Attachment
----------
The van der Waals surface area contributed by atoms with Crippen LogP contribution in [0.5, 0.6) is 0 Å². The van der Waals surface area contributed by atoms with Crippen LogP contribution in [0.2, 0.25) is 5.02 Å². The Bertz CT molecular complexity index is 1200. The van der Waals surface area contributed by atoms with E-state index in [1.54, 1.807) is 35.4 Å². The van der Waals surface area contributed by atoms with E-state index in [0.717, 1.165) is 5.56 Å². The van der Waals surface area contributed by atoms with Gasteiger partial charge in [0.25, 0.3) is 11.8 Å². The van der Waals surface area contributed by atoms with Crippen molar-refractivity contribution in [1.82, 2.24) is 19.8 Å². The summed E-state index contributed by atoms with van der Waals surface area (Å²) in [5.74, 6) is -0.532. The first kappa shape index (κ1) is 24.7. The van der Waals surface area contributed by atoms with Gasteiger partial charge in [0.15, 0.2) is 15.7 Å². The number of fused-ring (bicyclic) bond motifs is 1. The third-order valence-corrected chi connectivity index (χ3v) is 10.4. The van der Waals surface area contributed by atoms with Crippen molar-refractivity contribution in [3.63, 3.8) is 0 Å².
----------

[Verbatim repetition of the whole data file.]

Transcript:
The van der Waals surface area contributed by atoms with Crippen LogP contribution in [0.5, 0.6) is 0 Å². The van der Waals surface area contributed by atoms with Crippen LogP contribution in [0.2, 0.25) is 5.02 Å². The Bertz CT molecular complexity index is 1200. The van der Waals surface area contributed by atoms with E-state index in [1.54, 1.807) is 35.4 Å². The van der Waals surface area contributed by atoms with E-state index in [0.717, 1.165) is 5.56 Å². The van der Waals surface area contributed by atoms with Gasteiger partial charge in [0.25, 0.3) is 11.8 Å². The van der Waals surface area contributed by atoms with Crippen molar-refractivity contribution in [1.82, 2.24) is 19.8 Å². The summed E-state index contributed by atoms with van der Waals surface area (Å²) in [5.74, 6) is -0.532. The first kappa shape index (κ1) is 24.7. The van der Waals surface area contributed by atoms with Gasteiger partial charge in [0.15, 0.2) is 15.7 Å². The number of fused-ring (bicyclic) bond motifs is 1. The third-order valence-corrected chi connectivity index (χ3v) is 10.4. The van der Waals surface area contributed by atoms with Crippen molar-refractivity contribution in [3.63, 3.8) is 0 Å².